This election cycle has provided much demonizing of the major party candidates. Much anxiety stalks the land, or at least the mainstream media. Some of this anxiety is fixating on fragility of the perceived legitimacy of the victor in the presidential election. Bosh.
The Declaration of Independence succinctly and perfectly states: “Governments are instituted among Men, deriving their just powers from the consent of the governed….” And electoral victory, in the electoral college, remains the least imperfect mechanism yet tried to discern the consent of the governed. (Electoral victory plus the division of power between the Congress and the presidency is pretty darned good.)
Our current perceived predicament is neither new nor news. H.L. Mencken, the proto-libertarian “Sage of Baltimore,” summed it up to perfection 98 years ago in In Defense of Women:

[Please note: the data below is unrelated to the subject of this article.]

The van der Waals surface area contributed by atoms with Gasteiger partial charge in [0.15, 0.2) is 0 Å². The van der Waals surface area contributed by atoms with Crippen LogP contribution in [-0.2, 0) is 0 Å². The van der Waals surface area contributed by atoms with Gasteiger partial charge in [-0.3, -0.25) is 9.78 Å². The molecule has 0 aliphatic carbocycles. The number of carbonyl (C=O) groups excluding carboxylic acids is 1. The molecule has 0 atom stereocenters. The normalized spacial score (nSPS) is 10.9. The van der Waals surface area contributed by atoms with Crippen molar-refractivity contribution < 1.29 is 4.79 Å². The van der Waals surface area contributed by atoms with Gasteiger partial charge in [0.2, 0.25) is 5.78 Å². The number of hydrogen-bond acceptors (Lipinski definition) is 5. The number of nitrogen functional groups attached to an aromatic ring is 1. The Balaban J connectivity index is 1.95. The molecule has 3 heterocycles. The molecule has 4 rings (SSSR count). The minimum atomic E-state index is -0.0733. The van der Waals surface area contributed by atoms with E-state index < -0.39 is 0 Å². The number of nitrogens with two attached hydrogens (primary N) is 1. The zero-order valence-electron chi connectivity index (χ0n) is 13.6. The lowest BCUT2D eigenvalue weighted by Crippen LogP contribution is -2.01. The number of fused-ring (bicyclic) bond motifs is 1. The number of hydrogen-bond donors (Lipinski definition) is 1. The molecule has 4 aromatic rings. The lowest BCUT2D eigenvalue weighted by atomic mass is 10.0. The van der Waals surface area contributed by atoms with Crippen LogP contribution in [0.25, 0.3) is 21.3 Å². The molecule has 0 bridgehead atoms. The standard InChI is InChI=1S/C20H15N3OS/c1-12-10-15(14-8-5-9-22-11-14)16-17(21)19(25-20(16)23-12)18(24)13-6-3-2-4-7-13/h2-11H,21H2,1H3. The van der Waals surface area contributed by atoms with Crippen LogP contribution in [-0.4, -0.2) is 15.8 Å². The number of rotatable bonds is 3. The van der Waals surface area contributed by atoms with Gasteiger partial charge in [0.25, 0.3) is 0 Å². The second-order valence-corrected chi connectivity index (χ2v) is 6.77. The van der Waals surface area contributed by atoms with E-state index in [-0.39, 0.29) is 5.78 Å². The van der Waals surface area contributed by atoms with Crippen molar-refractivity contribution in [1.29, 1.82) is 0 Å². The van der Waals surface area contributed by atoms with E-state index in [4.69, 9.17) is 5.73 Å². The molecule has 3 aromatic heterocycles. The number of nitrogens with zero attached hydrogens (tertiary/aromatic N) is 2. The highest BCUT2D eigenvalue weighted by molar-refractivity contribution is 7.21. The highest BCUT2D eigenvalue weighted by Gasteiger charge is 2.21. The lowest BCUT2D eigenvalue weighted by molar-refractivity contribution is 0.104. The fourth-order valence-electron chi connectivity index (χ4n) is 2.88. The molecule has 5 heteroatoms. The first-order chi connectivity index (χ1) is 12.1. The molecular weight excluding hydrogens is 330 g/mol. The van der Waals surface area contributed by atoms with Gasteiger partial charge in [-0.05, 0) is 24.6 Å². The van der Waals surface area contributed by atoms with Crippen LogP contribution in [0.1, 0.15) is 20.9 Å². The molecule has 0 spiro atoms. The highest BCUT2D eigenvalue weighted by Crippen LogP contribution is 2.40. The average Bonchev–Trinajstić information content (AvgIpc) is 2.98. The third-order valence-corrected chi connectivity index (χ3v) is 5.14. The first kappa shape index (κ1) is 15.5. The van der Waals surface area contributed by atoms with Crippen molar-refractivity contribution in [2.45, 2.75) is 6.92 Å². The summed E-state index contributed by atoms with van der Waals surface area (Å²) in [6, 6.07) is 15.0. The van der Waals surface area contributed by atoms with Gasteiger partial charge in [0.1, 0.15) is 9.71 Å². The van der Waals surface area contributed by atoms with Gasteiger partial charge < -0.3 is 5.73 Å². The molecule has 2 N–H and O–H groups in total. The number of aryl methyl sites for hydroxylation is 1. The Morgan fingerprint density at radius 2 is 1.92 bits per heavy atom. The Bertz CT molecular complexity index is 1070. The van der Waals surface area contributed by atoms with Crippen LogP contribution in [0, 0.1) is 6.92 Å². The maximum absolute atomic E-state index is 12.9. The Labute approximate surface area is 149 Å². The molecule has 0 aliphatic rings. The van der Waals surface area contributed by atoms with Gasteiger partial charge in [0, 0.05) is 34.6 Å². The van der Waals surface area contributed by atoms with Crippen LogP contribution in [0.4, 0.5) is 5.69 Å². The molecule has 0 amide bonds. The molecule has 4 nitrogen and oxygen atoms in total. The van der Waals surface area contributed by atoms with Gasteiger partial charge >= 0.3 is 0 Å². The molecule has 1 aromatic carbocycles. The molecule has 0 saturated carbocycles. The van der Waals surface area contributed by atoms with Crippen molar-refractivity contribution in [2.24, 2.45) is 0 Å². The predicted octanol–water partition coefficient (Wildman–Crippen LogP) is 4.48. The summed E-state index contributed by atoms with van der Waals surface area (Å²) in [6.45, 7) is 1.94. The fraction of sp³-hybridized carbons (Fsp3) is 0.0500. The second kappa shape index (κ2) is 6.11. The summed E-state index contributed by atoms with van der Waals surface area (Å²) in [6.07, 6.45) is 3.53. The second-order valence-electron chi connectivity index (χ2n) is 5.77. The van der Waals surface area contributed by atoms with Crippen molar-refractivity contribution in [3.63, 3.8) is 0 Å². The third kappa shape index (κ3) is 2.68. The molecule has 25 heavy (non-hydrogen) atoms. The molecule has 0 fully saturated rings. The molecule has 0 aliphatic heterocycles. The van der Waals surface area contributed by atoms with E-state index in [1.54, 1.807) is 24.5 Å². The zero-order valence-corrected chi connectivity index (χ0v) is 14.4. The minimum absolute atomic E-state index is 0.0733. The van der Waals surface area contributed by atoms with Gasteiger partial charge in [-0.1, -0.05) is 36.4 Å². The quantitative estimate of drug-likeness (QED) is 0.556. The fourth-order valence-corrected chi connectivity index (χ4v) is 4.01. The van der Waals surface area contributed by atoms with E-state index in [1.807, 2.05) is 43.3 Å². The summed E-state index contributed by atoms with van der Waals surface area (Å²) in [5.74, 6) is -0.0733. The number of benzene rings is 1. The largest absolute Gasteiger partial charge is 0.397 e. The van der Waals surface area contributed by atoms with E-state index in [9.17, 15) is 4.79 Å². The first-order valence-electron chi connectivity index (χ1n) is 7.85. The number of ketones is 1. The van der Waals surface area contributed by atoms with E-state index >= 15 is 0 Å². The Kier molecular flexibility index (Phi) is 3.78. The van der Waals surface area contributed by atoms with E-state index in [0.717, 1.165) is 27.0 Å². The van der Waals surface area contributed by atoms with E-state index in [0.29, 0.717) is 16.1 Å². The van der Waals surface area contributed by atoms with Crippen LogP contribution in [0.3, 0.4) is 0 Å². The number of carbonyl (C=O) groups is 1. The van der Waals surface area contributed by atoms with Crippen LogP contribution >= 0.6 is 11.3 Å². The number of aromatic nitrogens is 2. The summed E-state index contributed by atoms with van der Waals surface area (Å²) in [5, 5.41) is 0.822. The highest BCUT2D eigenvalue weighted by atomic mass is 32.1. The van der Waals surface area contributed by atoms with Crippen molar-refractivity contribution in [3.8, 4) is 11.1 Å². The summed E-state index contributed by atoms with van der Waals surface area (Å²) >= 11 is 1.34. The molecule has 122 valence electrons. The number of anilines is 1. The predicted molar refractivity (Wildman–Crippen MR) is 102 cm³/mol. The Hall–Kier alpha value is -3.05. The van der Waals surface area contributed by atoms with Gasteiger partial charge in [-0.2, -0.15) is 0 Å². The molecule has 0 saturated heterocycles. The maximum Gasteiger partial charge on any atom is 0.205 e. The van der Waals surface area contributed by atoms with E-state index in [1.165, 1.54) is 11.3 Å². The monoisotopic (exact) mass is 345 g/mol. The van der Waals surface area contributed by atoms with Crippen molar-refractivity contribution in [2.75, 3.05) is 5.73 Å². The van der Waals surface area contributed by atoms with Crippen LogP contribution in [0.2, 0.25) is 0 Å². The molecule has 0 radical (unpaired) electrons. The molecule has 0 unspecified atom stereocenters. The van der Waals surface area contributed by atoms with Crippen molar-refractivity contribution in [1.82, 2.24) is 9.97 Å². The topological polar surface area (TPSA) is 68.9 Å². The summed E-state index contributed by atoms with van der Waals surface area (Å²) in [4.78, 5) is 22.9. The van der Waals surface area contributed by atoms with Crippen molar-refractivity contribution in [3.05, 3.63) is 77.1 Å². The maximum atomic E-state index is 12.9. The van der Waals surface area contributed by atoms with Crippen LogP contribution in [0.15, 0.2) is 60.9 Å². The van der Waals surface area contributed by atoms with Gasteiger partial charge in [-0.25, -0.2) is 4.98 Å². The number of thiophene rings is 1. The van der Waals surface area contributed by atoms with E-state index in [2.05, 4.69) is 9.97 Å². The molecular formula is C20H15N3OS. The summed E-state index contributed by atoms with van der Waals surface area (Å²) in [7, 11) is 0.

Civilization, in fact, grows more and more maudlin and hysterical; especially under democracy it tends to degenerate into a mere combat of crazes; the whole aim of practical politics is to keep the populace alarmed (and hence clamorous to be led to safety) by an endless series of hobgoblins, most of them imaginary.
The fundamental things don’t change as time goes by.
Every election since the dawn of the Republic has been, in some respect, “rigged.” As Jill Lepore wrote in The New Yorker last summer, How To Steal An Election:
Ralph Benko, internationally published weekly columnist, co-author of The 21st Century Gold Standard, lead co-editor of the Gerald Malsbary translation from Latin to English of Copernicus’s Essay on Money, is American Principles Project’s Senior Advisor, Economics.